HHS tells startups: Let's work together
CHICAGO—Speaking to a group of startup leaders, HHS officials encouraged developers to collaborate with the agency on their innovations .
HHS' priorities include improving drug pricing transparency, driving value-based care, reducing opioid misuse, reforming insurance, cutting regulations, and better coordinating care, HHS associate deputy secretary William Brady said.
The agency is also focused on newer technologies, like AI. Despite the agency's insistence on deregulation, Brady said at least some regulation is necessary when it comes to AI. "There's a balance to make sure it's executed safety," he told Modern Healthcare.
He and other officials from the CMS, the Office of the National Coordinator for Health Information Technology, and the National Institutes of Health invited startup developers to actively work with government to help meet its goals.
But startups often avoid government, said Ed Simcox, HHS deputy chief technology officer, whose boss, Bruce Greenstein, will leave his post on June 1 for the private sector. That's because federal priorities can be ambiguous and the processes byzantine. It's also tough to figure out whom to talk to.
"We're hoping that we can lend a hand to people trying to work with the government and create companies in industry," Simcox said.
Stephen Konya, senior innovation strategist at the ONC, echoed that sentiment. "We want to work with all of you," he said. "Supporting you helps us support greater competition and a more efficient marketplace."
The ONC uses contests and grants to encourage and engage innovators.
Lately, ONC representatives have also been pushing open APIs for greater interoperability, as legislators called for in the 21st Century Cures Act. But, Konya said, "we are still bogged down a bit with interoperability challenges."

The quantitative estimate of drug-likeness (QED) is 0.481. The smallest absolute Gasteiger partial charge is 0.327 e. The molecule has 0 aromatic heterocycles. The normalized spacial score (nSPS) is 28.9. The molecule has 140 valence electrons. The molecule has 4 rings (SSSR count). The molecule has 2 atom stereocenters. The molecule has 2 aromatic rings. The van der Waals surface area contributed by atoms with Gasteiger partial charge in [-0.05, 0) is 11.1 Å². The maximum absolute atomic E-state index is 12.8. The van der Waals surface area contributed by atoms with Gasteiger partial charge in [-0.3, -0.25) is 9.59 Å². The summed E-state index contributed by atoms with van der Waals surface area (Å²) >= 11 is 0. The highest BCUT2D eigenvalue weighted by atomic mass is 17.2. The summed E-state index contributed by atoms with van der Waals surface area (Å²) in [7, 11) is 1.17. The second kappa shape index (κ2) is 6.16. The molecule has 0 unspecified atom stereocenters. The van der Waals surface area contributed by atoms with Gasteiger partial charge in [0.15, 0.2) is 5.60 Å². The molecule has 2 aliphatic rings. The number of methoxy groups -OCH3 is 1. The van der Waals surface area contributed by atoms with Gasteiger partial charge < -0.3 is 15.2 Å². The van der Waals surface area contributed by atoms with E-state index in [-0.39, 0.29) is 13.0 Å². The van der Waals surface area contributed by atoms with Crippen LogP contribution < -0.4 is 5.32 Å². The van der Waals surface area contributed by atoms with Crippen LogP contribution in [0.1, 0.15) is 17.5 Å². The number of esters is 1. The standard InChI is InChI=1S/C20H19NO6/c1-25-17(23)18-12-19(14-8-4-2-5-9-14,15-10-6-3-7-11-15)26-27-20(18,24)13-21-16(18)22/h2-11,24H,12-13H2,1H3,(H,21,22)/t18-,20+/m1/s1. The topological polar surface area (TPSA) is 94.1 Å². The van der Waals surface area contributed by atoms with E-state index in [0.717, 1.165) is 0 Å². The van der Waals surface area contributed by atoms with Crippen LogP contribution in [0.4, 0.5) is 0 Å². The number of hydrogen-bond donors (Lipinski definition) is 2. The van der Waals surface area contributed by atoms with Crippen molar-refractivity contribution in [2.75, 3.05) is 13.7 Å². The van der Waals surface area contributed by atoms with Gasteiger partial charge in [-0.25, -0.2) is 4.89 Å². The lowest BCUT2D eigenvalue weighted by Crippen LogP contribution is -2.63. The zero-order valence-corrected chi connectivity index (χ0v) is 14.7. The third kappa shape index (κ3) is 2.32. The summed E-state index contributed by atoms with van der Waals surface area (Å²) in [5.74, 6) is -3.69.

Relatedly, speaking on behalf of the Indian Health Service, Simcox said the agency is at a turning point, as it decides whether to modernize its electronic health record—which is built on much of th same architecture as the system the VA is replacing with Cerner—or replace it. "Cerner's great," he said. "But just because you're on the same platform doesn't necessarily automatically give you interoperability."
A move to Cerner would be another major win for the vendor, which just signed a $10 billion contract with the VA to replace that agency's homegrown VistA.
One tool that may help with data exchange is telehealth, Brady told Modern Healthcare. Physician-to-physician exchange of data is where telehealth is poised to excel in the short term, he said. Long term, telehealth stands to increase access for patients, he said.
To encourage development of virtual healthcare tools, HHS officials must clarify what telehealth is in the first place, Brady said.
Indeed, a current of clarification—or demystification—ran through the event. "We want to demystify HHS," Brady said, "to give people more comfort to work with us."
Want to continue the conversation about venture capital in healthcare? Join Modern Healthcare on June 7-8 at its Transformation Summit.
Send us a letter
Have an opinion about this story? Click here to submit a Letter to the Editor, and we may publish it in print.